How does custody work?

Asked 9 months ago - Philadelphia, PA

My child's father and I are no longer together. We were never married or anything like that. He does not want to work and continues to ask me to bring him my twin daughters. I told him he can visit them in my house. He does not want to but is telling people that I am keeping the girls away from him. He has his family and friends calling and texting my phone so i changed my phone number. He keeps threatening me that he is going to take me to court. He has no job, is on probabtion. the house he lives in with his parents is not a good environment for any child to be in, will the courts allow my daughters to be in that environment?

Attorney answers (2)

  1. 1

    Lawyer agrees

    Answered . You should consult a family lawyer. You can start a custody action to have the court determine what schedule would be in the best interest. There are many factors the court will consider when determining where father can exercise his custody. The age of the children, father's past behaviors around the children and the condition and safety and cleanliness to the home where the children will spending time with father will all be considered by the court in determining an appropriate custody schedule for father.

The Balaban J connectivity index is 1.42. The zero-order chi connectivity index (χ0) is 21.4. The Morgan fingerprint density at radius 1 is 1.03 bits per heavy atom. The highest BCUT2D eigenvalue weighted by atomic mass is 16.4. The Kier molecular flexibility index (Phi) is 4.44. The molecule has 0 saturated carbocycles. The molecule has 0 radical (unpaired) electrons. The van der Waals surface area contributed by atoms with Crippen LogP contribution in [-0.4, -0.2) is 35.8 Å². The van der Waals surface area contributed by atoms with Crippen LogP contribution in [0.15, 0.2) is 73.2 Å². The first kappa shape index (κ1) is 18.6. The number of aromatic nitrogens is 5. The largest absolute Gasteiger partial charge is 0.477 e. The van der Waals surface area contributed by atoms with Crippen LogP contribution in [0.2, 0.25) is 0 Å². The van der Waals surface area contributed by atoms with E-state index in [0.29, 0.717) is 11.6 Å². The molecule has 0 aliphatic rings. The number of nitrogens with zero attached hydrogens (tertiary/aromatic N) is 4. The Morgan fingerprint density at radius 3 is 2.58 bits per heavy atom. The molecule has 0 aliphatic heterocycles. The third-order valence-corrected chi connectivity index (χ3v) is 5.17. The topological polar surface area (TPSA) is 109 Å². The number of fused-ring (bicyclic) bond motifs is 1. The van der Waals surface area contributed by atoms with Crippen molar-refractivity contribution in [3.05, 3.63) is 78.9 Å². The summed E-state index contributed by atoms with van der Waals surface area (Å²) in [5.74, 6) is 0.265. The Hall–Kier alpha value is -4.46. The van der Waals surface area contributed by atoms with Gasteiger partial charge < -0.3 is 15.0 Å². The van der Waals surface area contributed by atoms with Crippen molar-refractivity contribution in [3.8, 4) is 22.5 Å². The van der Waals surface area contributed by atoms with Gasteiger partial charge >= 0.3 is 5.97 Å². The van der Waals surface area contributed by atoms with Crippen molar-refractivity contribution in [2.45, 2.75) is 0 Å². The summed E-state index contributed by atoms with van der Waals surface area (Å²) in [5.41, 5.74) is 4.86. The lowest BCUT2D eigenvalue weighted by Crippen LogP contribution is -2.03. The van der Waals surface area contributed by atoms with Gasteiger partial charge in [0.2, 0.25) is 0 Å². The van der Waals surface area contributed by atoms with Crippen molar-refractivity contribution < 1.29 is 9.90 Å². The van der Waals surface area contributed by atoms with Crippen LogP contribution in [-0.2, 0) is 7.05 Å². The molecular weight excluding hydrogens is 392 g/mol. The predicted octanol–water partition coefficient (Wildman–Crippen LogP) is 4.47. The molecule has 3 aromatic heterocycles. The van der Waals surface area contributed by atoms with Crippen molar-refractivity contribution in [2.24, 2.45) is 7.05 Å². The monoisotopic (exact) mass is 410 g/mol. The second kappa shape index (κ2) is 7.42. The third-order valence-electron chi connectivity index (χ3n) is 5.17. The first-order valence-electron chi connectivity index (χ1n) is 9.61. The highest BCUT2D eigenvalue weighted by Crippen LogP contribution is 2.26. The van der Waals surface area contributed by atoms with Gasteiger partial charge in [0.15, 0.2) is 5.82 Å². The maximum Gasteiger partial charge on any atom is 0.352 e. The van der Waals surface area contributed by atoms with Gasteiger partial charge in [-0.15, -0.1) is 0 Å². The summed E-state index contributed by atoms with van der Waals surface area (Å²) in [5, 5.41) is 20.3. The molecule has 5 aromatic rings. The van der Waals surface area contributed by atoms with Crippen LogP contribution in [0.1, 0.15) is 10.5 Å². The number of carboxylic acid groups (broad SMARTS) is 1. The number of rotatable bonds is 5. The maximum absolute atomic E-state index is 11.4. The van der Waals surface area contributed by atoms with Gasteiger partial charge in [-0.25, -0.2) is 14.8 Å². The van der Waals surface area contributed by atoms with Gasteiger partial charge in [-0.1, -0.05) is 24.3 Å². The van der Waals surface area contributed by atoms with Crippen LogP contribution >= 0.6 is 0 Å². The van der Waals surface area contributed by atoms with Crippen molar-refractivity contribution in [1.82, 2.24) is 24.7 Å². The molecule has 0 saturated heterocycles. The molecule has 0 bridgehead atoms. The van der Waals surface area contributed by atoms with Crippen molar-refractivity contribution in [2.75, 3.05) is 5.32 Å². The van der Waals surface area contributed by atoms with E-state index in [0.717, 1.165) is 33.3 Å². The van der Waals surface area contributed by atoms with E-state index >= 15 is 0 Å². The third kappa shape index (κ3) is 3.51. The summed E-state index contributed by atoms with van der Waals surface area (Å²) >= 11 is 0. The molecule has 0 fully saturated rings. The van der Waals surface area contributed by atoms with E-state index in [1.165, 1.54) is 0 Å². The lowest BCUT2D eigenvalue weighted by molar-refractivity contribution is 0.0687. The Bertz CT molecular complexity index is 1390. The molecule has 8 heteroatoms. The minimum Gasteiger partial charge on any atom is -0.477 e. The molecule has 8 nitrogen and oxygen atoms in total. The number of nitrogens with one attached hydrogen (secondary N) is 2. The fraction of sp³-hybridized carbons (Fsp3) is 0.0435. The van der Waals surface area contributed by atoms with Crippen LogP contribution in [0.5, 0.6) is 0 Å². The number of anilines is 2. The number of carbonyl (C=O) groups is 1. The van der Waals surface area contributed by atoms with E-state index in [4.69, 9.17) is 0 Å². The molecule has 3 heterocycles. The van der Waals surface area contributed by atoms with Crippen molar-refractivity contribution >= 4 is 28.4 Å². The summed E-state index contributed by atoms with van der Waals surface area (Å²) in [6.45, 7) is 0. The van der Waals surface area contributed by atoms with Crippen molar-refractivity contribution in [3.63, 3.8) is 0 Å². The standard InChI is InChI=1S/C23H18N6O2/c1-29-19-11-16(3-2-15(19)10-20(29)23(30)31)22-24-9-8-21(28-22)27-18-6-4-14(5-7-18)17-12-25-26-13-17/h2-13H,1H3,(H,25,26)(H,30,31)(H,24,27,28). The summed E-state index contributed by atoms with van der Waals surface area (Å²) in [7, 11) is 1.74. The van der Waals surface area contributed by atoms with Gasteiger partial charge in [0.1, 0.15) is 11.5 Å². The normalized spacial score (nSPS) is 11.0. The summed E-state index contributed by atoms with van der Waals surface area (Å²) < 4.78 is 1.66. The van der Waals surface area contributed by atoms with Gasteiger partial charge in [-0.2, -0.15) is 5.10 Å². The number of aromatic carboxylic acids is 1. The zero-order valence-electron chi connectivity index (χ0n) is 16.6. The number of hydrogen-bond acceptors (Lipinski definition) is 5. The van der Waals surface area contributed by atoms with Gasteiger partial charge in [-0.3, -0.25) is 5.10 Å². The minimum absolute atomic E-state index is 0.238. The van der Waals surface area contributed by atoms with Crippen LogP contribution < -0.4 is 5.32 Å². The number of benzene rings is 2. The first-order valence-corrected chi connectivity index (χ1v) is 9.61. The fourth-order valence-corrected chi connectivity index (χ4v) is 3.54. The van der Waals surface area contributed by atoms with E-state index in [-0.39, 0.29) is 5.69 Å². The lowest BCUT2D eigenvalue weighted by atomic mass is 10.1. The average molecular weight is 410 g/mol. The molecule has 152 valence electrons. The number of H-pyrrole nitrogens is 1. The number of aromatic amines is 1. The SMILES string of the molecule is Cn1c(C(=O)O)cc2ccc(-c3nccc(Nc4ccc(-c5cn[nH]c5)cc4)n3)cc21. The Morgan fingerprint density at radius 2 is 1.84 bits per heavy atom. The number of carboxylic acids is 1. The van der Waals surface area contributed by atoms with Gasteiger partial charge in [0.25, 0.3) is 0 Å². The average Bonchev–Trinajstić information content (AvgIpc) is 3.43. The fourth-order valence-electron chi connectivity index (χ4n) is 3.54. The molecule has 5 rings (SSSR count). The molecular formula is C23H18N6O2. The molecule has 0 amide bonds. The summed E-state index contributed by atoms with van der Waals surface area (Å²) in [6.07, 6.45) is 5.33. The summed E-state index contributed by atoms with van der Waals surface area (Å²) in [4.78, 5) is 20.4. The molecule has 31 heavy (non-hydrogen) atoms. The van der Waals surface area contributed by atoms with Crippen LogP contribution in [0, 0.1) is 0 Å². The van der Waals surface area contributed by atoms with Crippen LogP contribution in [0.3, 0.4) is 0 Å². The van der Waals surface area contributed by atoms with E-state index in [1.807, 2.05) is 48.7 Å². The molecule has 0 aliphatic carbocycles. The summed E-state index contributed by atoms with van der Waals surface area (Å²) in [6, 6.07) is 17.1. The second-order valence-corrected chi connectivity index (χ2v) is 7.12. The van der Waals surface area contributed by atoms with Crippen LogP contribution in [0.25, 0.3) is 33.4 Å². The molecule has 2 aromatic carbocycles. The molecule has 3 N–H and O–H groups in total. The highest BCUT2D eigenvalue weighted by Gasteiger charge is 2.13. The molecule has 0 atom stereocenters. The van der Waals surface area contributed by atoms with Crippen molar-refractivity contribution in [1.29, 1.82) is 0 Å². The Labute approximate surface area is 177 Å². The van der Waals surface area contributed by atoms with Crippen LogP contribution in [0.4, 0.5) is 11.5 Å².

2. Answered . At this point, without a Court Order, you and the father are on equal footing. If you allow him to take the children he is not required to return them unless you take him to Court. Continue to insist that he only visit with the children in your presence until one of you files for custody. Once you have a Court Order, you will not need to restrict his access to the children. One of you should file a Custody Complaint in the County in which you reside with the children.

Related Topics

Child custody

Child custody involves decisions about who will be responsible for a child, including parental rights, for both married and unmarried parents, and adoptions.

Father's rights in child custody

Father's rights refers to the parental rights of the father, primarily child custody and visitation rights. Fathers sometimes also need to establish paternity.

Can't find what you're looking for? Ask a Lawyer

Get free answers from experienced attorneys.


Ask now

32,484 answers this week

3,698 attorneys answering

Ask a Lawyer

Get answers from top-rated lawyers.

  • It's FREE
  • It's easy
  • It's anonymous

32,484 answers this week

3,698 attorneys answering